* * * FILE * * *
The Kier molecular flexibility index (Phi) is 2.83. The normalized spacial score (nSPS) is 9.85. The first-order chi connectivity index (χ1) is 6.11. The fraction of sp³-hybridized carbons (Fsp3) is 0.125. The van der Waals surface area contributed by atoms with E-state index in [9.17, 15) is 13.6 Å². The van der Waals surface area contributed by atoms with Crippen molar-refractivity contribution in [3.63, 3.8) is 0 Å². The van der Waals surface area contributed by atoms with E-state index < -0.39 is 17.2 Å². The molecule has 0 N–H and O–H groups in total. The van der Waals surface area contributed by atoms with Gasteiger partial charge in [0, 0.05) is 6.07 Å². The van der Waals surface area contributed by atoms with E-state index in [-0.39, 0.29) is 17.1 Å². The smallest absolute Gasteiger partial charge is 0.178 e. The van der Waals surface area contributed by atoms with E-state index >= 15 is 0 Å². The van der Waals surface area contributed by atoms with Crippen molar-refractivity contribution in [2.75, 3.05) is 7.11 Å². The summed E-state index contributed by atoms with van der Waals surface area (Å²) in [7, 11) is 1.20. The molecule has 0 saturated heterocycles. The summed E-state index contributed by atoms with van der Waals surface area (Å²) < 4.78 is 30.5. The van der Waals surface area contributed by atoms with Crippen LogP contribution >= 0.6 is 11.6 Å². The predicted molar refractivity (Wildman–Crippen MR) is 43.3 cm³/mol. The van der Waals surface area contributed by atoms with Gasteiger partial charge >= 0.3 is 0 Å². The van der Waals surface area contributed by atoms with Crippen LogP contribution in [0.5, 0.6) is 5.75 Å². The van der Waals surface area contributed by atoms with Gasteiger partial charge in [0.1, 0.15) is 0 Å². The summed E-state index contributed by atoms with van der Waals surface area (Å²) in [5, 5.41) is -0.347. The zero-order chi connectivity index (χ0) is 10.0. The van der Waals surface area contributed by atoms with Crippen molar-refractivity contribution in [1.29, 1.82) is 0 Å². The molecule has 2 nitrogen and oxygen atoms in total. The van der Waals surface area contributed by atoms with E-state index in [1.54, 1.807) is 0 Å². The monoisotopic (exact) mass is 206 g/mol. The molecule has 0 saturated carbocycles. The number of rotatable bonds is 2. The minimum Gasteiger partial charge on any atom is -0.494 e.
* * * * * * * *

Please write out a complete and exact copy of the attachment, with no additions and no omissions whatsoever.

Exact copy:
The Kier molecular flexibility index (Phi) is 2.83. The normalized spacial score (nSPS) is 9.85. The first-order chi connectivity index (χ1) is 6.11. The fraction of sp³-hybridized carbons (Fsp3) is 0.125. The van der Waals surface area contributed by atoms with E-state index in [9.17, 15) is 13.6 Å². The van der Waals surface area contributed by atoms with Crippen molar-refractivity contribution in [3.63, 3.8) is 0 Å². The van der Waals surface area contributed by atoms with E-state index < -0.39 is 17.2 Å². The molecule has 0 N–H and O–H groups in total. The van der Waals surface area contributed by atoms with Gasteiger partial charge in [0, 0.05) is 6.07 Å². The van der Waals surface area contributed by atoms with E-state index in [-0.39, 0.29) is 17.1 Å². The smallest absolute Gasteiger partial charge is 0.178 e. The van der Waals surface area contributed by atoms with E-state index >= 15 is 0 Å². The van der Waals surface area contributed by atoms with Crippen molar-refractivity contribution in [2.75, 3.05) is 7.11 Å². The summed E-state index contributed by atoms with van der Waals surface area (Å²) in [7, 11) is 1.20. The molecule has 0 saturated heterocycles. The summed E-state index contributed by atoms with van der Waals surface area (Å²) < 4.78 is 30.5. The van der Waals surface area contributed by atoms with Crippen LogP contribution >= 0.6 is 11.6 Å². The predicted molar refractivity (Wildman–Crippen MR) is 43.3 cm³/mol. The van der Waals surface area contributed by atoms with Gasteiger partial charge >= 0.3 is 0 Å². The van der Waals surface area contributed by atoms with Crippen LogP contribution in [0.5, 0.6) is 5.75 Å². The van der Waals surface area contributed by atoms with Gasteiger partial charge in [0.1, 0.15) is 0 Å². The summed E-state index contributed by atoms with van der Waals surface area (Å²) in [5, 5.41) is -0.347. The zero-order chi connectivity index (χ0) is 10.0. The van der Waals surface area contributed by atoms with Crippen molar-refractivity contribution in [1.29, 1.82) is 0 Å². The molecule has 2 nitrogen and oxygen atoms in total. The van der Waals surface area contributed by atoms with E-state index in [1.54, 1.807) is 0 Å². The monoisotopic (exact) mass is 206 g/mol. The molecule has 0 saturated carbocycles. The number of rotatable bonds is 2. The minimum Gasteiger partial charge on any atom is -0.494 e.